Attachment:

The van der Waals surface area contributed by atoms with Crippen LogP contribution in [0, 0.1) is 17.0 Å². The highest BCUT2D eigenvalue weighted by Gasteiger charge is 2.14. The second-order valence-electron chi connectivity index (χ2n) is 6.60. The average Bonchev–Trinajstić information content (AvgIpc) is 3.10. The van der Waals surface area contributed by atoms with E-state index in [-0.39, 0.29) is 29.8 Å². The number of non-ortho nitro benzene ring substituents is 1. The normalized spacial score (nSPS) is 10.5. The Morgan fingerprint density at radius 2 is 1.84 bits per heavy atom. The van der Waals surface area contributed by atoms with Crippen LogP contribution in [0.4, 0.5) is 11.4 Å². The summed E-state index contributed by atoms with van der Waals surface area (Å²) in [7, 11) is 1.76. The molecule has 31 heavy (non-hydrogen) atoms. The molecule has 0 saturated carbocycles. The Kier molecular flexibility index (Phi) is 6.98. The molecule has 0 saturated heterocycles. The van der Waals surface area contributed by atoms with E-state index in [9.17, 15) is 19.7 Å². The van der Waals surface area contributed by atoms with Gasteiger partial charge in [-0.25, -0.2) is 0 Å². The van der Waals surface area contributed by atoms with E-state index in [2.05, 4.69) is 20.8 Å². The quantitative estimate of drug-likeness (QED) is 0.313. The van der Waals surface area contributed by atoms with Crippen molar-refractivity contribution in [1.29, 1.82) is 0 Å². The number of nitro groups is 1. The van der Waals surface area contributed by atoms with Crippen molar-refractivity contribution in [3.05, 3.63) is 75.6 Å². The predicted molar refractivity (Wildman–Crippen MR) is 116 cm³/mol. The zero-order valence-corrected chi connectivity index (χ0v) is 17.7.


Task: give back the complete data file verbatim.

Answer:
The van der Waals surface area contributed by atoms with Crippen LogP contribution in [0, 0.1) is 17.0 Å². The highest BCUT2D eigenvalue weighted by Gasteiger charge is 2.14. The second-order valence-electron chi connectivity index (χ2n) is 6.60. The average Bonchev–Trinajstić information content (AvgIpc) is 3.10. The van der Waals surface area contributed by atoms with E-state index in [-0.39, 0.29) is 29.8 Å². The number of non-ortho nitro benzene ring substituents is 1. The normalized spacial score (nSPS) is 10.5. The Morgan fingerprint density at radius 2 is 1.84 bits per heavy atom. The van der Waals surface area contributed by atoms with Crippen LogP contribution in [0.4, 0.5) is 11.4 Å². The summed E-state index contributed by atoms with van der Waals surface area (Å²) in [7, 11) is 1.76. The molecule has 31 heavy (non-hydrogen) atoms. The molecule has 0 saturated carbocycles. The Kier molecular flexibility index (Phi) is 6.98. The molecule has 0 saturated heterocycles. The van der Waals surface area contributed by atoms with E-state index in [9.17, 15) is 19.7 Å². The van der Waals surface area contributed by atoms with Gasteiger partial charge in [-0.25, -0.2) is 0 Å². The van der Waals surface area contributed by atoms with E-state index in [2.05, 4.69) is 20.8 Å². The quantitative estimate of drug-likeness (QED) is 0.313. The van der Waals surface area contributed by atoms with Crippen molar-refractivity contribution in [1.29, 1.82) is 0 Å². The number of nitro groups is 1. The van der Waals surface area contributed by atoms with Crippen molar-refractivity contribution in [3.05, 3.63) is 75.6 Å². The predicted molar refractivity (Wildman–Crippen MR) is 116 cm³/mol. The zero-order valence-corrected chi connectivity index (χ0v) is 17.7.